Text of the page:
Michelle's Corner

Michelle's Career Advice Corner

Want expert advice on career development from an industry pro? Look no further. Our contributor, Michelle, is here to help.

Michelle earned her Ph.D. in Physiology in 2010 and was an AHA-funded postdoctoral fellow until 2013, when she transitioned into a private sector role as a scientific recruiter. As such, she has a unique perspective on the challenges facing academicians looking to transition into industry - both from the side of the job hunter, and as a recruiter trying to match candidates' skill sets with available industry positions. Michelle has now ventured out on her own to found Adeptify, the brain-child of her dual passions for career advice and freelance writing.


Tip #5. Informational Interviewing

Informational interviews are the logical next step to follow up networking events and LinkedIn connections. Generally, the person you are interviewing has a position or has followed a career path that you are interested in. You invite them out for coffee, or maybe grab a bite to eat.

Always keep in mind that the interviewee is doing you a favor. This is not the time to foist your resume on the hapless person, or to ask if he or she can help you get a job. The interview is not about you!

Listen. Ask questions--well thought out questions that show you're really interested in what the person has to say. A good one to ask is some variation of, "how did you know that you wanted to do X?" Or, "What do you wish you had known about X when you were starting out?" You will frequently discover that people didn't actually PLAN to be in that particular role--hearing about these career paths can be VERY instructive and helpful.

Be ready to talk about yourself too, of course, because it will almost certainly come up at some point. BE HUMBLE, but not self-deprecating. Don't exaggerate your accomplishments or experience.

If the opportunity presents itself, ask whether your contact can put you in touch with additional anyone else you might speak to about "X."

AFTER the informational interview is done: send a cordial e-mail thanking your contact for his/her time. It's also a very good idea to follow up after a month or two to "close the loop" and show how you've acted on your contact's advice: what progress you've made/successes you've had. It's also a sneaky way to get back to front and center with your contact--JUST IN CASE something has come up, or maybe they've thought of someone else who might be a valuable contact.


Tip #4. Networking Effectively

Networking is an essential part of an active job search. To do it right, you will be stepping out of your comfort zone--WAY out. Here are some suggestions that will help you navigate this new, scary world.


1. Find out who will be there 

A big problem I've noticed at many networking events is that it's hard to know who people ARE. Even if there are name tags, it may be difficult to tell what company an individual works for, or what position they hold. I remember one occasion when I found myself talking to the caterer!

To avoid wasting your time, I recommend getting a general idea of who will be at the event beforehand. LinkedIn is very helpful in this regard. If the networking event is sponsored by a group, for example, you can search for people who are members of the group. I wouldn't recommend looking at profiles (remember that people can see when you look at a profile on LinkedIn); it's enough to see names, faces, and job titles in the list. I'm not saying that you should memorize names: this is only so that you can recognize faces in the crowd as people who would be good to speak with.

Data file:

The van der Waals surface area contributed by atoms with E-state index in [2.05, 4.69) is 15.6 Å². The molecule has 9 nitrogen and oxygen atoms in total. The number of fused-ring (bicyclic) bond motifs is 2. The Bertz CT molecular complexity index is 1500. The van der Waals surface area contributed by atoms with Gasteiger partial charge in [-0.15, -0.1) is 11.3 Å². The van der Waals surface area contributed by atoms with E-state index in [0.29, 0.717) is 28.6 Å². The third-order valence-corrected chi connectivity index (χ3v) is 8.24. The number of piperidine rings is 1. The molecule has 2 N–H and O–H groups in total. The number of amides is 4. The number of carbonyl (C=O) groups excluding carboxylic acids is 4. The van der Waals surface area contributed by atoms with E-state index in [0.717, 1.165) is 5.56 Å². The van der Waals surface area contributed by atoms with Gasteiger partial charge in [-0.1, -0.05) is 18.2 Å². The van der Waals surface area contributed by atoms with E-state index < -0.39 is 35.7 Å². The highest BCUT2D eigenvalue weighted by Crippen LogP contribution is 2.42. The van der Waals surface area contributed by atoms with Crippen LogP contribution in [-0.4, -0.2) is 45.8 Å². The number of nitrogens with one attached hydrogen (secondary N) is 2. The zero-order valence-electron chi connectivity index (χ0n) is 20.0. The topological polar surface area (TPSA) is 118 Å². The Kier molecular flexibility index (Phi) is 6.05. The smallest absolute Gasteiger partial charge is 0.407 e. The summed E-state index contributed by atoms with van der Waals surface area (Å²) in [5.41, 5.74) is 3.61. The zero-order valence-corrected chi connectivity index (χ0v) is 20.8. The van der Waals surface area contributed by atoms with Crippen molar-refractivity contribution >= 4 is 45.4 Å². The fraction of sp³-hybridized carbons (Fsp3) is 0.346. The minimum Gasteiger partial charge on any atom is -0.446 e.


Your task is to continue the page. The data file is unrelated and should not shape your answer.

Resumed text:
Other networking events, for example MeetUps, have RSVP lists--some even with members' pictures and bios! 

​​2. Bring business cards

Resumes usually are not appropriate for networking events.

3. Set goals for yourself

Decide how many people you would like to talk to and exchange business cards with beforehand. Start out small, as you emerge from your cocoon and become more comfortable, then work your way up. The worst thing you can do at a networking event is to find a friend and then stick to him or her like an embedded tick. It's always easy to spot the herds of graduate students and job seekers hovering helplessly at the periphery--don't join them.

4. Have your elevator pitch ready

Be concise and general: your "me in a nutshell" speech should be somewhere between what you would explain to your grandmother, and what you would say to a scientist in your department. K.I.S.S.!!! Watch the body language as you deliver your pitch--don't mistake politeness for real interest!

5. It's not all about you

Hone your conversational skills so that you can discuss other topics besides who you are and that you're looking for a job. Be interesting. Maybe you talk about a World Cup match or The Oscars and don't mention your job search at all! That's memorable.


This is a professional event! Don't pound 4 beers and be the person everyone remembers for their drunken behavior! Keep the discourse clean, and don't be the one to bring up politics.



1. Reflect

What will you do next time to improve your networking skills? What did you do well? What was the best moment of the event?

2. Follow up

This is critical! Pull out all the business cards that you collected and find those people on LinkedIn. Personalize a brief message, for example, "Hi, ______! I enjoyed speaking with you last night at the ________ event. I would like to add you to my professional network on LinkedIn. I look forward to seeing you at future events!"

If the contact isn't on LinkedIn, shoot them a brief, personalized e-mail. 

3. Did you meet someone whose job interests you?

Invite that person to coffee and conduct an INFORMATIONAL INTERVIEW (stay tuned: informational interviews are next!).


Tip #3. Resume Writing

Unless a job description for a position in industry specifically requests that you submit a CV, assume that you should use a resume.

How are these different?

A CV, or curriculum vitae, generally goes into a lot of detail about the type or research you have done, for example what your project was, what your findings were, and where those findings were published. I have seen CV's that were five pages long, listing every SINGLE publication and/or presentation the applicant ever had. This usually won't fly if you are applying for an industry position.

Human resources administrators and/or recruiters sift through piles of resumes, and a five-page CV will very likely find its way to the oval filing cabinet (trash).

Resumes frequently have a statement that goes something like, "Abstracts and Publications Upon Request." This gets around the problem nicely: you make your resume much more concise while also letting the reviewer know that you HAVE publications.

So, what is a resume?

A resume focuses more on specific skill sets that were obtained during previous employment and training. The very first or second section (after Objective or Summary) of a good resume should be a Skills Highlights section, where you list all of the techniques you are proficient at. You can omit basic, everyday things like pipetting and calibrating the pH meter. Everything else should be listed in descending order based on your level of proficiency